What is Climate Change?

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Updated on May 06, 2013

Standard deviation is a statistic that tells you how closely a group of numbers (for example, temperatures) are clustered around a mean value (average temperature). When the standard deviation is small, the numbers are fall close to the mean. When the standard deviation is large, the individual values are spread out far from the mean.

When expressing the mean of a set of temperature values, it is helpful to give the standard deviation as well. If the mean temperature value has a large standard deviation associated with it, it probably means there were large fluctuations in the data. If, on the other hand, the standard deviation is small, the temperatures measured were probably fairly uniform.

To calculate standard deviation, subtract the average value from each number in your set, and then square each of the differences. Sum up all of the squares and divide by the number of values in the set. Then take the square root.


Do current weather conditions fall outside of the historical norm?


  • Calculator(Microsoft Excel may alternately be used if it is available to the student.)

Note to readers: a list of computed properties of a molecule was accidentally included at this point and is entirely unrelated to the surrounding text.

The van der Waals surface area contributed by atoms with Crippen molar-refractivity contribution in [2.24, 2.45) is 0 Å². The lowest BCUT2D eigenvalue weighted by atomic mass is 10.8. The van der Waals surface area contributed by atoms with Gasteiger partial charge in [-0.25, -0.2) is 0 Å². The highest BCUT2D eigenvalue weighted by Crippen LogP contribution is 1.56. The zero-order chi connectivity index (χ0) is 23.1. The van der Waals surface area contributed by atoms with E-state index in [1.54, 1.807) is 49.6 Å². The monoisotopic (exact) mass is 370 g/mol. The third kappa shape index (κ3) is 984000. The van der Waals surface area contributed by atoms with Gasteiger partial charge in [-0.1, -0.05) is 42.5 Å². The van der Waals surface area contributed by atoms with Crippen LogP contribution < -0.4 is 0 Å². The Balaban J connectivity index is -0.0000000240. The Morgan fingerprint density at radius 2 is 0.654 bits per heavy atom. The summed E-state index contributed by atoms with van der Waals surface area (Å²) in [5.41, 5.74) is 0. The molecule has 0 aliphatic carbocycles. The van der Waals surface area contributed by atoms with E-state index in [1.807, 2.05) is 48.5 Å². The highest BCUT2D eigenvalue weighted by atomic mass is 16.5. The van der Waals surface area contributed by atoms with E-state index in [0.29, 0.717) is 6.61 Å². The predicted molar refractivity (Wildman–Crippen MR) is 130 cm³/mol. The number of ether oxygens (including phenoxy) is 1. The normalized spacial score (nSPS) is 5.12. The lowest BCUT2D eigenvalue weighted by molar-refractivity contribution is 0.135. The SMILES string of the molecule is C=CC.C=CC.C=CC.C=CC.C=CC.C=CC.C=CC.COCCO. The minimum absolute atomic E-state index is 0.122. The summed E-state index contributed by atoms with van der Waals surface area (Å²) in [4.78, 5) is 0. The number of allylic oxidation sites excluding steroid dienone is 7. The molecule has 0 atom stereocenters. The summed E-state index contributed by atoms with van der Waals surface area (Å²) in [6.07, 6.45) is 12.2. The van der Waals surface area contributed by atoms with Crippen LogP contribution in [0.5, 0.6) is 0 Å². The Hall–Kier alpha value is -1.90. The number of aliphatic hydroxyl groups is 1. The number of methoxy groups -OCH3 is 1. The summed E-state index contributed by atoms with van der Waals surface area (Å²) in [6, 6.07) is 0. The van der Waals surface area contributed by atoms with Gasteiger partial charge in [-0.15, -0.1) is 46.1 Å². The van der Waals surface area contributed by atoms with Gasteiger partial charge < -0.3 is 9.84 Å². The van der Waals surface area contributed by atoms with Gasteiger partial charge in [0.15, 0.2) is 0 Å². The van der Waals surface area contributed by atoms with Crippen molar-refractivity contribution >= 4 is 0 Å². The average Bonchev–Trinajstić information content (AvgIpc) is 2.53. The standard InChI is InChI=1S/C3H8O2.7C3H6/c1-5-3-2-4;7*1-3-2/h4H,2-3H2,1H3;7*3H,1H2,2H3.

1. Based on your personal observations of the weather patterns, formulate a hypothesis that predicts whether local weather conditions are outside historical norms.
  2. Decide on a location whose weather patterns you wish to monitor.
  3. Check the United States Historical Climatology Network web site to see whether it includes historical weather data for the location you have chosen to study. If it doesn’t, select a nearby location. The website has temperature precipitation data going back over 100 years for many locations in the U.S.
  4. Calculate the average temperature and precipitation values for each month going back at least 30 years.
  5. Tabulate and plot your results.
  6. Compare temperature and precipitation data for the current month with the historical values.
  7. Determine whether the average measured temperature falls within one, two or three standard deviations of the mean.
  8. Evaluate your hypothesis. If necessary, revise it and perform additional calculations.
Dr. Frost has been preparing curriculum materials for middle and high school students since 1995. After completing graduate work in materials science at the University of Virginia, he held a postdoctoral fellowship in chemistry at Stanford. He is the author of The Globalization of Trade, an introduction to the economics of globalization for young readers.

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